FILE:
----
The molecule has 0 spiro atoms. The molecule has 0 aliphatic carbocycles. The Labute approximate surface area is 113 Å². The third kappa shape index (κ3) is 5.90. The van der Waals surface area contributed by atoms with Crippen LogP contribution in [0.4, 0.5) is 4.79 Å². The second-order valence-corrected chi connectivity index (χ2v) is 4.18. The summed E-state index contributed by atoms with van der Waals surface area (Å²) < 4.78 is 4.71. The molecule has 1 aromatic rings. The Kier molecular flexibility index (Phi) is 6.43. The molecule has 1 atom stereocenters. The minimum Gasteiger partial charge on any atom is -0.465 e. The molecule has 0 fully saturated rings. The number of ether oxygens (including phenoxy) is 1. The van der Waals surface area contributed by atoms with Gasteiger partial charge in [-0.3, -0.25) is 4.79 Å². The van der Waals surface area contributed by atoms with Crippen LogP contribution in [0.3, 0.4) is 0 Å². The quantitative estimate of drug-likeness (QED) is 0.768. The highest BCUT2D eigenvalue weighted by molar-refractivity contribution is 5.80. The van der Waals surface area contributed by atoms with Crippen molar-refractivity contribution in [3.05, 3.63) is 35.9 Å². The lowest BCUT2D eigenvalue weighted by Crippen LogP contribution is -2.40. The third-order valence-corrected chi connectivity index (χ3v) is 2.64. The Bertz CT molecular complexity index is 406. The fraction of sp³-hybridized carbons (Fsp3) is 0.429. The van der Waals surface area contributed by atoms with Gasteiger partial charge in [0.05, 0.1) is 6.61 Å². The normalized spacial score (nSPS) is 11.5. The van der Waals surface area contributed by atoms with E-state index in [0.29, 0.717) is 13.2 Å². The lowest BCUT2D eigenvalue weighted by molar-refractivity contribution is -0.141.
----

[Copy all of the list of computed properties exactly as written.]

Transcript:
The molecule has 0 spiro atoms. The molecule has 0 aliphatic carbocycles. The Labute approximate surface area is 113 Å². The third kappa shape index (κ3) is 5.90. The van der Waals surface area contributed by atoms with Crippen LogP contribution in [0.4, 0.5) is 4.79 Å². The second-order valence-corrected chi connectivity index (χ2v) is 4.18. The summed E-state index contributed by atoms with van der Waals surface area (Å²) < 4.78 is 4.71. The molecule has 1 aromatic rings. The Kier molecular flexibility index (Phi) is 6.43. The molecule has 1 atom stereocenters. The minimum Gasteiger partial charge on any atom is -0.465 e. The molecule has 0 fully saturated rings. The number of ether oxygens (including phenoxy) is 1. The van der Waals surface area contributed by atoms with Gasteiger partial charge in [-0.3, -0.25) is 4.79 Å². The van der Waals surface area contributed by atoms with Crippen LogP contribution in [0.3, 0.4) is 0 Å². The quantitative estimate of drug-likeness (QED) is 0.768. The highest BCUT2D eigenvalue weighted by molar-refractivity contribution is 5.80. The van der Waals surface area contributed by atoms with Crippen molar-refractivity contribution in [3.05, 3.63) is 35.9 Å². The lowest BCUT2D eigenvalue weighted by Crippen LogP contribution is -2.40. The third-order valence-corrected chi connectivity index (χ3v) is 2.64. The Bertz CT molecular complexity index is 406. The fraction of sp³-hybridized carbons (Fsp3) is 0.429. The van der Waals surface area contributed by atoms with Gasteiger partial charge in [0.05, 0.1) is 6.61 Å². The normalized spacial score (nSPS) is 11.5. The van der Waals surface area contributed by atoms with E-state index in [0.29, 0.717) is 13.2 Å². The lowest BCUT2D eigenvalue weighted by molar-refractivity contribution is -0.141.